Re: [tied] Re: PIE verbs (6) -- no use pretending they're simple

From: Miguel Carrasquer Vidal
Message: 7325
Date: 2001-05-14

On Sun, 13 May 2001 16:32:16 -0000, MCLSSAA2@... wrote:

>--- In cybalist@..., "Piotr Gasiorowski" <gpiotr@...> wrote:
>> The remaining endings ... In their early history they were probably
>> prone to dialectal variation and analogical restructuring:
>> 1pl. *-me-s(-i), *-mo-s or *-me-N(-i), preterite *-me(-N)
>> (the thematic vowel was *-o- before this ending)
>Is there any chance that in one version or stage of PIE, one form of
>the 1pl was "we including you" and another form was "we excluding

There's a chance, of course, but I don't see any compelling evidence
for it. Perhaps the 1pl. middle ending *-me(s)dh- [which I adduced as
evidence for dative incorporation (1pl. sub. + 2pl. ind. obj.) in the
"middle' forms] can be analyzed as a combination of 1st (*-me(s)) +
2nd person (*-dh-/*-th3- vel simile). First plural inclusive forms are
often more or less tranparently derived from such amalgamations.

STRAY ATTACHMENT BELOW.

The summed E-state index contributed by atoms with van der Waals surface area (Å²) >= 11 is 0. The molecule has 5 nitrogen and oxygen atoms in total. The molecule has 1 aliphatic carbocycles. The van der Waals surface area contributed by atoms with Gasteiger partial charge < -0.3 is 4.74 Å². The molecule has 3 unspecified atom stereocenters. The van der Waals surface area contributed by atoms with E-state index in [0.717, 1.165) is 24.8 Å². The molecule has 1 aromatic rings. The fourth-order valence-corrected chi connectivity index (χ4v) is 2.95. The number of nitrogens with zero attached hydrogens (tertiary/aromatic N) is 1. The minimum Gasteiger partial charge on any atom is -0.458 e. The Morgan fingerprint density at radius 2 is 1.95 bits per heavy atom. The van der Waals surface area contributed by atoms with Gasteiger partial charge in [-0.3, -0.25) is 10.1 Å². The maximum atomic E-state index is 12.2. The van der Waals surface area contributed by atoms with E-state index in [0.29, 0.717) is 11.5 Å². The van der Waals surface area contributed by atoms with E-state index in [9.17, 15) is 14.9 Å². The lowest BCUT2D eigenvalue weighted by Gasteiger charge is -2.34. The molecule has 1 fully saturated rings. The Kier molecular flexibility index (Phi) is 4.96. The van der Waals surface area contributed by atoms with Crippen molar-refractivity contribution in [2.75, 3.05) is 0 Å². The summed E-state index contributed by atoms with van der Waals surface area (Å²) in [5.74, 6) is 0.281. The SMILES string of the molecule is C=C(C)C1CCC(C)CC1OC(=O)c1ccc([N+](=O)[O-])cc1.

The plural forms of the active conjugation were, in my analysis,
originally built up agglutinatively out of the personal pronouns (like
the singular forms) + a plural marker **-an(V) (not seen outside the

*-0-an (+ *-t)

This, after the soundlaw **-n > *-r (except after *-w-) must have

*-mwen *-mweni
*-twer *-tweni
*-er *-enti

This is the system as attested in Anatolian (*-wen, *-ten, *-er;
*-weni, *-teni, *-enti), except for the analogical restitution of 2pl.
*-ten. The question is: why was this reasonably regular system
reshaped in the non-Anatolian languages? The mismatch between *-men
and *-ter/*-er, and between "present" and past forms must have had
something to do with it, as well as a tendency to replacement
*-en/*-er by the more common plural morpheme *-es (Lat., Arm.
*-mes/*-mos, *-tes). But the details are unclear.

Miguel Carrasquer Vidal